Social Mood Conference  |  Socionomics Foundation

June 25, 2015

Economists and politicians alike are growing concerned about the rising trade deficit’s impact on the U.S. economy. The latest solution is new legislation that would give President Obama enhanced authority to negotiate big trade deals with Europe and Asia. But is a climbing trade deficit actually bad news for the economy? Over the past 40 years, the trade deficit and the stock market—and the overall economy—have actually tended to move in the same direction. That means that rising deficits are actually associated with economic growth and an ascending stock market. So why is the relationship the opposite of what you learn in Econ 101? As Chuck Thompson explained in the November 2010 Socionomist, it all starts with social mood:

As mood waxes positive, stocks rise and consumers buy more. Because imports make up an increasing percentage of American goods purchases, and because non-U.S. providers of those goods are willing to hold U.S. debt, the trade deficit has risen as U.S. consumers have purchased more goods, which happens when social mood and the economy are positive, and vice versa. Stocks, spending, and the trade deficit are all impelled by mood and therefore tend to move together.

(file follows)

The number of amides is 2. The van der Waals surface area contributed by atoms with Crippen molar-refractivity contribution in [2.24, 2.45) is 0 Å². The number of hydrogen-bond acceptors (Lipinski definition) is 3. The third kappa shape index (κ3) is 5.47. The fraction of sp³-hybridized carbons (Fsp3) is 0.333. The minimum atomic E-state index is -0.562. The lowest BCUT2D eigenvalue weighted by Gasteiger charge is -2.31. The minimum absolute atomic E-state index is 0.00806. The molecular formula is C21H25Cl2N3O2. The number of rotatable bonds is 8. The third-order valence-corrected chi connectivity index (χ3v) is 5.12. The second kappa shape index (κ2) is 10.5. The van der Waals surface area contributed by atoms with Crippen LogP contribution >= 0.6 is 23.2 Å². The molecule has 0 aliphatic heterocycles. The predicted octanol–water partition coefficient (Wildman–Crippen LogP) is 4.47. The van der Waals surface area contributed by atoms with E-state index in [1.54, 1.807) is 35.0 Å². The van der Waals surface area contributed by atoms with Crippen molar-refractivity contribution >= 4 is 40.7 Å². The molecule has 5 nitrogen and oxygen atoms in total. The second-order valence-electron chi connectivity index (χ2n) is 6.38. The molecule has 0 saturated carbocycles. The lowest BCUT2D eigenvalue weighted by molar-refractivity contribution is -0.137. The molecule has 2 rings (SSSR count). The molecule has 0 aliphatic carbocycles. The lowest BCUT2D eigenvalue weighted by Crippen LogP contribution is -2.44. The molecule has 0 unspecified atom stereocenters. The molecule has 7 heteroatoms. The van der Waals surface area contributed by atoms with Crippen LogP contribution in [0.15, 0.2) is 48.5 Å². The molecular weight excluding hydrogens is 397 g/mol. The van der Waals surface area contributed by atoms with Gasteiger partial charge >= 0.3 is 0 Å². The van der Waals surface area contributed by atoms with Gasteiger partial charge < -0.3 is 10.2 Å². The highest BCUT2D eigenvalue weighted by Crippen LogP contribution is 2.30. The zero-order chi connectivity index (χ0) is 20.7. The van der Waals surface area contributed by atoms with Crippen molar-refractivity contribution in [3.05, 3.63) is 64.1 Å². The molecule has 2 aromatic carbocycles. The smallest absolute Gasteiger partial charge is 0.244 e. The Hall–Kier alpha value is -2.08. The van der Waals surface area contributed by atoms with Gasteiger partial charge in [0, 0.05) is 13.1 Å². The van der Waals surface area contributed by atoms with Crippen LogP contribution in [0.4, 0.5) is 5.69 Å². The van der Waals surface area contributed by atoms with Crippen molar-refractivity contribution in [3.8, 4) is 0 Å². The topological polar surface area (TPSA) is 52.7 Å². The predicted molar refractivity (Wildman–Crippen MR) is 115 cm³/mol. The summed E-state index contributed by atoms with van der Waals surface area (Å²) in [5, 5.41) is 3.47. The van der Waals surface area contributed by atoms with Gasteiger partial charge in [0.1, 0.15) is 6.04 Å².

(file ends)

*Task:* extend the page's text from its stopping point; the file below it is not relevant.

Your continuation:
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If you look closely, you can see patterns in social mood that help you predict social trends. Learn more with the Socionomics Premier Membership.